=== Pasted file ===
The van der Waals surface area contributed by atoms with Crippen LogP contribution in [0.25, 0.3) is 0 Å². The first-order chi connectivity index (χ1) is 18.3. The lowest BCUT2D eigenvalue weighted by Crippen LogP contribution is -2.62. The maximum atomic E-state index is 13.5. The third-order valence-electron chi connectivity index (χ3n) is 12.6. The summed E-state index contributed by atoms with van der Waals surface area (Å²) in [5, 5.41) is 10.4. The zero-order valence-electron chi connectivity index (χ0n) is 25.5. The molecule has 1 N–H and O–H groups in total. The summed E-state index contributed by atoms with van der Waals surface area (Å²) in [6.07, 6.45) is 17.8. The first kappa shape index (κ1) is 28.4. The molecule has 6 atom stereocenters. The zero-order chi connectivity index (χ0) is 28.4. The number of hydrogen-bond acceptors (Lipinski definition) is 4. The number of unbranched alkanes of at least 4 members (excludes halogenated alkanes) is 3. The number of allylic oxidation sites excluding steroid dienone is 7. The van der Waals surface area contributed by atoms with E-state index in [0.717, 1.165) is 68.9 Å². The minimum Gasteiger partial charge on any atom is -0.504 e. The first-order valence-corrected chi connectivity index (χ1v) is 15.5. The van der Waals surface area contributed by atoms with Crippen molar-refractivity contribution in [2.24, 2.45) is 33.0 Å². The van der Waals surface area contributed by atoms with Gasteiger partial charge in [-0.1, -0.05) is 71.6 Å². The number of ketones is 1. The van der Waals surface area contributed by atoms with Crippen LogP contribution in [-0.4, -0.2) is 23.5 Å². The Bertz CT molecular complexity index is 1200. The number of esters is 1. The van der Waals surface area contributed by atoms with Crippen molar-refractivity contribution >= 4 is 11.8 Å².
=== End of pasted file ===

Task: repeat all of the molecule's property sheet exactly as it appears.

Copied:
The van der Waals surface area contributed by atoms with Crippen LogP contribution in [0.25, 0.3) is 0 Å². The first-order chi connectivity index (χ1) is 18.3. The lowest BCUT2D eigenvalue weighted by Crippen LogP contribution is -2.62. The maximum atomic E-state index is 13.5. The third-order valence-electron chi connectivity index (χ3n) is 12.6. The summed E-state index contributed by atoms with van der Waals surface area (Å²) in [5, 5.41) is 10.4. The zero-order valence-electron chi connectivity index (χ0n) is 25.5. The molecule has 1 N–H and O–H groups in total. The summed E-state index contributed by atoms with van der Waals surface area (Å²) in [6.07, 6.45) is 17.8. The first kappa shape index (κ1) is 28.4. The molecule has 6 atom stereocenters. The zero-order chi connectivity index (χ0) is 28.4. The number of hydrogen-bond acceptors (Lipinski definition) is 4. The number of unbranched alkanes of at least 4 members (excludes halogenated alkanes) is 3. The number of allylic oxidation sites excluding steroid dienone is 7. The van der Waals surface area contributed by atoms with E-state index in [0.717, 1.165) is 68.9 Å². The minimum Gasteiger partial charge on any atom is -0.504 e. The first-order valence-corrected chi connectivity index (χ1v) is 15.5. The van der Waals surface area contributed by atoms with Crippen molar-refractivity contribution in [2.24, 2.45) is 33.0 Å². The van der Waals surface area contributed by atoms with Gasteiger partial charge in [-0.1, -0.05) is 71.6 Å². The number of ketones is 1. The van der Waals surface area contributed by atoms with Crippen LogP contribution in [-0.4, -0.2) is 23.5 Å². The Bertz CT molecular complexity index is 1200. The number of esters is 1. The van der Waals surface area contributed by atoms with Crippen molar-refractivity contribution >= 4 is 11.8 Å².